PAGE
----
One of the greatest leadership stories I have ever read took place in 445 BC.
The Babylonian empire had defeated the Jewish nation and destroyed much of Jerusalem. Many of the Jews were eventually taken into exile and would later wind up as part of the Persian empire.
Nehemiah was one of these Jews who was exiled. He was very fortunate though, in that he would be working as part of the King’s servant staff group in a somewhat comfortable role compared to many of his fellow Jews.
Having been told by fellow Jews that the remnant of Jews that remained in Jerusalem were living in terrible conditions because they had no wall to protect the city (destroyed in the Babylonian siege) and were at the mercy of those nations and people groups living in the surrounding areas, Nehemiah was driven to take action.
1. He went to the King and asked permission to return to Jerusalem to rebuild the city. He was willing to leave a comfortable situation for something uncomfortable that would have an impact.
2. He received permission, went to Jerusalem, inspected the city, and prioritized rebuilding the wall. Without the wall, there was no protection from outside threats and nothing done inside the city would be safe. He assessed, developed a vision, narrowed the focus, and put a plan together.
3. He then sold his vision to the people and convinced them of the need to rebuild the wall. Nehemiah had them work on the wall adjacent to the area of the city they lived in. He got buy in by having them work in areas that meant something to them personally (taking care of their families).
4. As the wall started to be rebuilt and repaired, outside enemies started to threaten the work. Nehemiah adjusted the work assignments to ensure everyone was armed and that half of those working would focus on the wall with the other half standing guard against a possible attack. He adjusted his plans as the circumstances changed to ensure they were able to continue on with their mission and address the obstacles from the outside.
5. With the outside threat being neutralized, the work continued but there arose economic internal issues within the group. Nehemiah quickly dealt with financial condition of many of the poorer families and established a system that allowed for everyone to work, to own property, and not be dependent on others for their provision/condition of servitude. He addressed internal issues directly and ensured everyone was cared for and given an opportunity to contribute while staying focused on their primary goal.
6. As the wall neared completion, outside threats took another approach and tried to distract him from the primary focus of the wall. Nehemiah replied with my favorite statement of the entire book – “ I am doing a great work and cannot come down”. He was totally focused on his mission and would not compromise that commitment or focus!
7. With the wall finished, Nehemiah planned a celebration to recognize the efforts of the people and share with them the vision of their next focus area. He took time to recognize the effort and share the continued vision for success in the future.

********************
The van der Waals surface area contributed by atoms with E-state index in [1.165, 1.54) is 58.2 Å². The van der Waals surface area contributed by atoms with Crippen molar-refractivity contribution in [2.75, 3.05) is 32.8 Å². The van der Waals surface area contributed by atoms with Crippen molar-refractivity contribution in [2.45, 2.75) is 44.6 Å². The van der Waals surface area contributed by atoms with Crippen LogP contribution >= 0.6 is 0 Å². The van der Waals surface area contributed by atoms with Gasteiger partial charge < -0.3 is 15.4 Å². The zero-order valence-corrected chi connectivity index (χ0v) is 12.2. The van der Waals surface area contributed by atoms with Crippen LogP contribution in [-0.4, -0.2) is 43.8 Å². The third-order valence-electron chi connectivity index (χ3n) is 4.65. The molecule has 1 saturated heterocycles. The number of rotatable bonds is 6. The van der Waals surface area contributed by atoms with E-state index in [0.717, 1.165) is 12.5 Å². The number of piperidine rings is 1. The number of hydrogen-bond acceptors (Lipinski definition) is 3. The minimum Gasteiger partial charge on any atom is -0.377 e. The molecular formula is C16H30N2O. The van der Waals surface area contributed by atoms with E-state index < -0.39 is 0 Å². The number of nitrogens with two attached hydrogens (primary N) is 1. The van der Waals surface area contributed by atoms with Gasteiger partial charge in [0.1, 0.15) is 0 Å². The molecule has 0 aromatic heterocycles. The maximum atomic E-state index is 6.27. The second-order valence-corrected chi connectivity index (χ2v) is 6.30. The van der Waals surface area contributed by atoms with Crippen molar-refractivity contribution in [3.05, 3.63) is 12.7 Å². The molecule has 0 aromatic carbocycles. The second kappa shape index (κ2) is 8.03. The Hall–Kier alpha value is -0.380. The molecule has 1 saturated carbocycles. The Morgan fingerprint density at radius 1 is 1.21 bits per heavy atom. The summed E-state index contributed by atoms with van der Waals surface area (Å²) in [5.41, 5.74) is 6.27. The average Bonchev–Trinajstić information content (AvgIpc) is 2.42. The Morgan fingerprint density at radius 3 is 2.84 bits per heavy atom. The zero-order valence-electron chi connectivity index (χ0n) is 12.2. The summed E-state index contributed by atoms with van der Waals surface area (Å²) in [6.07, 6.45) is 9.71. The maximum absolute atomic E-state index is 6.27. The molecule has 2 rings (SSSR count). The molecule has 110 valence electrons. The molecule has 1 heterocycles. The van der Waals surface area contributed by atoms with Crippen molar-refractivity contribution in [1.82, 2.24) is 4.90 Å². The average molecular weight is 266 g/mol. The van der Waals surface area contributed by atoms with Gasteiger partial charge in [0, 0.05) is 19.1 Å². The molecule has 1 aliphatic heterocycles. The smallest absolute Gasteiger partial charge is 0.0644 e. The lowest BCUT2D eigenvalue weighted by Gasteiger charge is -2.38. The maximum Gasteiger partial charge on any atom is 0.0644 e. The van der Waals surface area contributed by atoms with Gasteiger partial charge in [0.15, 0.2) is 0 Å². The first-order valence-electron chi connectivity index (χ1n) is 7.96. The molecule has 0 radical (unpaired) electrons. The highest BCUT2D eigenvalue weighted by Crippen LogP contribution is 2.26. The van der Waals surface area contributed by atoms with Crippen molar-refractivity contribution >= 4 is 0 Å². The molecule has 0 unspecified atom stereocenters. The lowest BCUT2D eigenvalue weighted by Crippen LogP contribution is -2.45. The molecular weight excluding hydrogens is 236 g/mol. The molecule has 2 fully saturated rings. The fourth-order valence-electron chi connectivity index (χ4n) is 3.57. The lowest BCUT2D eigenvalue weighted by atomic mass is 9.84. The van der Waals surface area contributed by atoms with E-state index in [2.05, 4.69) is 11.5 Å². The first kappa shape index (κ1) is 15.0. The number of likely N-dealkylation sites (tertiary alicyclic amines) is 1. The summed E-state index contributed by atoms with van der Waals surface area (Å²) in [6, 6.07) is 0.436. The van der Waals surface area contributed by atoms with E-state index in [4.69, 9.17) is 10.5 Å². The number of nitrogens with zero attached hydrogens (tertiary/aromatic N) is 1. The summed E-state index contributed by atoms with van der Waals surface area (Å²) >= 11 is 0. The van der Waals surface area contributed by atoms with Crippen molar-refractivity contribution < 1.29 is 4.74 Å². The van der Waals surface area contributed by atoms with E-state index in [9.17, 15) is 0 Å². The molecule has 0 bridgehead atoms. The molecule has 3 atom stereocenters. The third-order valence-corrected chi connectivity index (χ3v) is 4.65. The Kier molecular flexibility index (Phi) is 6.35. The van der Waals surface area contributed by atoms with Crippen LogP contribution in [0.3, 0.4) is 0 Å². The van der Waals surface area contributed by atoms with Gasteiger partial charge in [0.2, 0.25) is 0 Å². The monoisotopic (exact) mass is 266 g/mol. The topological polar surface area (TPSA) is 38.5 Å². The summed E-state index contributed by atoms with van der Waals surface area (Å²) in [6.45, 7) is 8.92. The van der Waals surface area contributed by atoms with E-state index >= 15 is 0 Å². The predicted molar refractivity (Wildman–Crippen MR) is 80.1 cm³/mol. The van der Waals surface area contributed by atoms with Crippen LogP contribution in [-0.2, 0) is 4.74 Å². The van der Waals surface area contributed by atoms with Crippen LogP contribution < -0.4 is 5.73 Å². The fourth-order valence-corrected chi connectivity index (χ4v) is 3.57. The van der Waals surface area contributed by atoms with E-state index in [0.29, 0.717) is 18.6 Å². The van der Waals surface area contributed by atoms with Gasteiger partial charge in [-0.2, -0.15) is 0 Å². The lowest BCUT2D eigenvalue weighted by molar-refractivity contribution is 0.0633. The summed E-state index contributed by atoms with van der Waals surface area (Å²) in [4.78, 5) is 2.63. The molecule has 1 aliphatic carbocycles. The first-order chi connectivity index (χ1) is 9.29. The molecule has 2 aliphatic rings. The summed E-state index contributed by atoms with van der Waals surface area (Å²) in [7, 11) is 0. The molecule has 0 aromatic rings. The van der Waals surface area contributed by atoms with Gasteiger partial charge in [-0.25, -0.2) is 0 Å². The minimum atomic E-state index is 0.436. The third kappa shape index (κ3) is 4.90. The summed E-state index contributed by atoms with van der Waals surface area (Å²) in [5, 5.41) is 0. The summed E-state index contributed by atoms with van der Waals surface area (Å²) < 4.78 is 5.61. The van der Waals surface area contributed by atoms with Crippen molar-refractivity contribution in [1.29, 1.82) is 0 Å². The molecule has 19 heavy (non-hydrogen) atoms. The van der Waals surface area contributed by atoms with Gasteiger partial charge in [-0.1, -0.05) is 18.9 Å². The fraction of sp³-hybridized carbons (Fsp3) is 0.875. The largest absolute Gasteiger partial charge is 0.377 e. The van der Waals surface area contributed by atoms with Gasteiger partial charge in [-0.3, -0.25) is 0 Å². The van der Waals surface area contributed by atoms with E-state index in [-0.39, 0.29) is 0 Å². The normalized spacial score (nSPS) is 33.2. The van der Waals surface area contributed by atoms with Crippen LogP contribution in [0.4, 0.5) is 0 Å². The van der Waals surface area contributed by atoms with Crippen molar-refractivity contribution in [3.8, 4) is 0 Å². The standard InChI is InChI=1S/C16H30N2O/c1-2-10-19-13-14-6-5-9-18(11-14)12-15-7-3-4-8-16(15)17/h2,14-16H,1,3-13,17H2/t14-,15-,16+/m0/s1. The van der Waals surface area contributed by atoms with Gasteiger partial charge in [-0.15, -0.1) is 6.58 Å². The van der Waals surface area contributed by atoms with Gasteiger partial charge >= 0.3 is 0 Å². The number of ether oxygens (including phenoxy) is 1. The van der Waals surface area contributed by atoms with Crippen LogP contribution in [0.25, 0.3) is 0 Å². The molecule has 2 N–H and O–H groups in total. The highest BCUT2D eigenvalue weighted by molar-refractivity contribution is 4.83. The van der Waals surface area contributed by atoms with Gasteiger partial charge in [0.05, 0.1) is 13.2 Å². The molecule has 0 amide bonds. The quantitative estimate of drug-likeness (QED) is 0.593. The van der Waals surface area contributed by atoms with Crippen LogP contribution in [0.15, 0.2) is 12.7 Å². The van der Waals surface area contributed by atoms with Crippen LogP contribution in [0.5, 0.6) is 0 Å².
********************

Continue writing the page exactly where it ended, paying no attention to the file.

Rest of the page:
Now, take a look at the last sentence in each section of each of those seven comments above. Each one of us reading this message can apply those steps in some manner to what we do.
1. How do we need to leave the comfortable for the uncomfortable to make a difference? When we are willing to get out of our comfort zone, we may discover that we can have more impact/influence than we ever thought possible.
2. Have we effectively developed and communicated our plan for success with those following our leadership? It doesn’t matter how much you know or how skilled you are if you aren’t impacting others as a leader.
3. How effective have we been at getting buy in from our followers? Effective leaders get people to see why it matters and why they need to be a part of the plan.
4. How effective are we at adjusting our tactical plans as obstacles arise while still staying focused on our primary purpose? Effective leaders fully utilize resources, address issues, and stay focused.
5. Are we listening to our followers and being sensitive to issues that may limit our effectiveness? Don’t underestimate the importance of your follower’s concerns. Actively listen and address internal issues.
6. Do you view your work as “A great work”? Think of the significance of your role with the people you lead and “and stay on that wall”.
7. How are you sharing in the successes and continuing to communicate with your followers? You can’t have leadership without communication.
I have now taught over 20 Balmert Safety Leadership classes over the last 3+ years. I end each of those classes with a challenge. That challenge is to make a difference in the life of someone else each day. As I recall Nehemiah’s response to those trying to divert is attention: “I am doing a great work and cannot come down”, I am reminded of that challenge. You are doing a great work. Make a difference every day.